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The Intruder

“The Intruder” is yet another throwback to home invasion thrillers like “Pacific Heights” and the more recent “Breaking In.” At a scant 84 minutes, you’d think it would move fast enough to make you forget its massive lapses in logic in favor of chills and thrills. Alas, that’s not the case here. Like director Deon Taylor’s abysmal last film, “Traffik,” it takes forever to get to what would be considered “the good parts” in a better movie. It is also completely devoid of suspense despite numerous jump scares. Worst of all, its heroine not only does mind-numbingly stupid things, this film is so retro that it requires that she get rescued by her husband.

That husband is Scott Russell (Michael Ealy), a successful San Francisco marketing guru so madly in love with his wife Annie (Meagan Good) that he’s willing to buy a $3 million house in Napa Valley that he doesn’t really want to live in just to please her. “When Mama’s not happy, nobody’s happy,” says Charlie Peck (Dennis Quaid), the widowed homeowner selling Annie’s dream mansion. His Meet Cute with the Russells entails him suddenly jumping out of the woods with a rifle and shooting a deer to smithereens right in front of his potential buyers. He doesn’t just shoot the deer, he runs up on its wounded body and brutally plugs it in the head at point blank range.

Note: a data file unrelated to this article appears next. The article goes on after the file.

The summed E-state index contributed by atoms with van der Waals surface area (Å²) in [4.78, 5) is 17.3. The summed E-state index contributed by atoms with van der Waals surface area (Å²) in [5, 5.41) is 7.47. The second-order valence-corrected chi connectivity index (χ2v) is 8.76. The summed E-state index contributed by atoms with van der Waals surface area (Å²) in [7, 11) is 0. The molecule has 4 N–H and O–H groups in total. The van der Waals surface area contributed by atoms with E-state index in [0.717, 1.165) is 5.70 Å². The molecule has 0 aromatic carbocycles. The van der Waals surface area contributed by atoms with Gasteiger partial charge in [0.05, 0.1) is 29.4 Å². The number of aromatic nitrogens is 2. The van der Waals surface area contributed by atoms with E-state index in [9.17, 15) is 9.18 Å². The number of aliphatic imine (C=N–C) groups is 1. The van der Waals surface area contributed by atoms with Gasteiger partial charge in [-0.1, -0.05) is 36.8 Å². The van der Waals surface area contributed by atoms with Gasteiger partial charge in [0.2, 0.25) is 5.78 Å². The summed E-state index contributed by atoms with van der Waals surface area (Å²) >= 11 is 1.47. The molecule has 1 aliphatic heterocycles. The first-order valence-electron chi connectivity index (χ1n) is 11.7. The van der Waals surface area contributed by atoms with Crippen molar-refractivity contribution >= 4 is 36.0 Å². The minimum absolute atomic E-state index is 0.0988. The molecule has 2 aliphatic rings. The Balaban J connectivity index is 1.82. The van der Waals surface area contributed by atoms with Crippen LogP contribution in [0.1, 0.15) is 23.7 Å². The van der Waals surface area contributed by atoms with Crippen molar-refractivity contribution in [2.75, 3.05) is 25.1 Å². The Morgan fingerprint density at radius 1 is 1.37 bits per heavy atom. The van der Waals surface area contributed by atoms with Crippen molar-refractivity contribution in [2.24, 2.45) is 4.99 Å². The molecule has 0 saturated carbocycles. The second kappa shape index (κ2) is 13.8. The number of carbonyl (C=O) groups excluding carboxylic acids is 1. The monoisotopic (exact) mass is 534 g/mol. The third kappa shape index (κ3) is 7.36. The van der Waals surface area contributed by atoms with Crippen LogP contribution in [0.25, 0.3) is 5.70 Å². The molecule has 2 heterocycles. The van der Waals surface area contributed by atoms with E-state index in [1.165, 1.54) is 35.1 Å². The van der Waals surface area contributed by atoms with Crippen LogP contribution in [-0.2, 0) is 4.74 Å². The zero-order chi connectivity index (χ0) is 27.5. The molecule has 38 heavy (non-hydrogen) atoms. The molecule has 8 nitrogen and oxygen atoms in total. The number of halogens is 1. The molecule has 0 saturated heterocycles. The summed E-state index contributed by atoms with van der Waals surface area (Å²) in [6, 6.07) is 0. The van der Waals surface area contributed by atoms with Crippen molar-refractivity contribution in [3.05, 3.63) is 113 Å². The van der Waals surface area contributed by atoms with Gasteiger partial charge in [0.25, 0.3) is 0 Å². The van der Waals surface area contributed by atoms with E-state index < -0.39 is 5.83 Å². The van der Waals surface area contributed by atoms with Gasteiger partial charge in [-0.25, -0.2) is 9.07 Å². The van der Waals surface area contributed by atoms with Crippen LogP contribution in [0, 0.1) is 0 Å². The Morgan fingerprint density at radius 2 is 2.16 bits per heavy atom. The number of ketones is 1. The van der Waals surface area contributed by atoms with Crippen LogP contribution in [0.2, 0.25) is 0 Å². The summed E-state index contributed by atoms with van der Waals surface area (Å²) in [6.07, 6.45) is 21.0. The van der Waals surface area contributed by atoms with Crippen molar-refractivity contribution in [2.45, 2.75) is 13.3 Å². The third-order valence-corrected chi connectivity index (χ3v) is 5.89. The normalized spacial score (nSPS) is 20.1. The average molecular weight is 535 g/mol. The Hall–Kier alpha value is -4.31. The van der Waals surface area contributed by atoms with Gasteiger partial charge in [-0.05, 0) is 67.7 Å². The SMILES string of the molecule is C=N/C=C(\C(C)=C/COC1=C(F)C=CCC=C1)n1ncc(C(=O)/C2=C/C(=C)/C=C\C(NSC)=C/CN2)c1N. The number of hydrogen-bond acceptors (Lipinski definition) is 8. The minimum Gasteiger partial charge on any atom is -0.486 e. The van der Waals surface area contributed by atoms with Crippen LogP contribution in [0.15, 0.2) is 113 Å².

Let’s stop right here for a second. We the audience know that Charlie is nothing but trouble—he’s got the title role. And we know that it usually takes the protagonists a while to figure out that he’s the bad guy because nothing seems amiss. However, it’s immediately clear that something is amiss where Charlie is concerned, but Annie is so single-mindedly devoted to this house she doesn’t care. Now, I don’t care how bougie you are; if you’re looking at a house and some White dude jumped out of the woods with a rifle and shot Bambi 10 feet away from you, your Black ass is marching right back to Coldwell Banker for a new listing. The Russells buy the house anyway.

Charlie tells Anne that their new home is named after a flower called Foxglove. “Isn’t that poisonous?” Annie asks. “Very,” says Charlie in what seems like foreshadowing but is actually one of many extraneous bits of detail found in David Loughery’s derivative script. “The Intruder” is old hat for Loughery, coming after similar scripts for Beyonce’s “Obsessed” and Samuel L. Jackson’s “Lakeview Terrace.” Neither of those were particularly good movies, but they were at least a lot of fun to watch. This film’s fun level is more equivalent to Loughery’s script for “Star Trek V,” the least watchable entry in that franchise.

Scott remains wary of Charlie, but Annie is clueless for so much of the film you’ll want to scream. In fact, the woman sitting two seats away from me did exactly that during Annie’s dumbest scene, loudly describing her with some colorful expletives before walking out of the theater. Alas, I had to stay because I was as devoted to this review as Charlie was to Foxglove. He couldn’t leave his beloved home after selling it. In fact, he keeps showing up to do things like mow the lawn, spy on the new tenants and yell at Scott whenever he tries to make alterations to the house he now owns.